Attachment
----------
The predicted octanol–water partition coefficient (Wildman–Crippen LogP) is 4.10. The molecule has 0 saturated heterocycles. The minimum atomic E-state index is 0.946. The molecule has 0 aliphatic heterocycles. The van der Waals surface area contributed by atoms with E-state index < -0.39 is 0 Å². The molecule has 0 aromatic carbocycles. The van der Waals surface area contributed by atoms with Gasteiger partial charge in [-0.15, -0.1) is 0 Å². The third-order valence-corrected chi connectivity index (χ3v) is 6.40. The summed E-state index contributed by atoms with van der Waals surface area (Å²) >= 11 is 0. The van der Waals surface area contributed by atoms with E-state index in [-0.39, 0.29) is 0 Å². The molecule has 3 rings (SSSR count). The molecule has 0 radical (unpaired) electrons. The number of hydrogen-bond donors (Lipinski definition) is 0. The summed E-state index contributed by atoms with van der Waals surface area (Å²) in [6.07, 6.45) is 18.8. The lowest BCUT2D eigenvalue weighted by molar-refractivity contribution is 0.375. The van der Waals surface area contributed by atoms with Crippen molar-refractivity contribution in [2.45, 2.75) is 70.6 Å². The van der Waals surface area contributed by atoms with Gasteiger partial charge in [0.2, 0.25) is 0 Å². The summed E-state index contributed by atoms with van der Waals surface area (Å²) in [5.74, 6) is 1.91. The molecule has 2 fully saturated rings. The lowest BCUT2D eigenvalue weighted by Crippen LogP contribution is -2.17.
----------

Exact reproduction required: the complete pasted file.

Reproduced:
The predicted octanol–water partition coefficient (Wildman–Crippen LogP) is 4.10. The molecule has 0 saturated heterocycles. The minimum atomic E-state index is 0.946. The molecule has 0 aliphatic heterocycles. The van der Waals surface area contributed by atoms with E-state index < -0.39 is 0 Å². The molecule has 0 aromatic carbocycles. The van der Waals surface area contributed by atoms with Gasteiger partial charge in [-0.15, -0.1) is 0 Å². The third-order valence-corrected chi connectivity index (χ3v) is 6.40. The summed E-state index contributed by atoms with van der Waals surface area (Å²) >= 11 is 0. The van der Waals surface area contributed by atoms with E-state index in [-0.39, 0.29) is 0 Å². The molecule has 3 rings (SSSR count). The molecule has 0 radical (unpaired) electrons. The number of hydrogen-bond donors (Lipinski definition) is 0. The summed E-state index contributed by atoms with van der Waals surface area (Å²) in [6.07, 6.45) is 18.8. The lowest BCUT2D eigenvalue weighted by molar-refractivity contribution is 0.375. The van der Waals surface area contributed by atoms with Crippen molar-refractivity contribution in [2.45, 2.75) is 70.6 Å². The van der Waals surface area contributed by atoms with Gasteiger partial charge in [0.2, 0.25) is 0 Å². The summed E-state index contributed by atoms with van der Waals surface area (Å²) in [5.74, 6) is 1.91. The molecule has 2 fully saturated rings. The lowest BCUT2D eigenvalue weighted by Crippen LogP contribution is -2.17.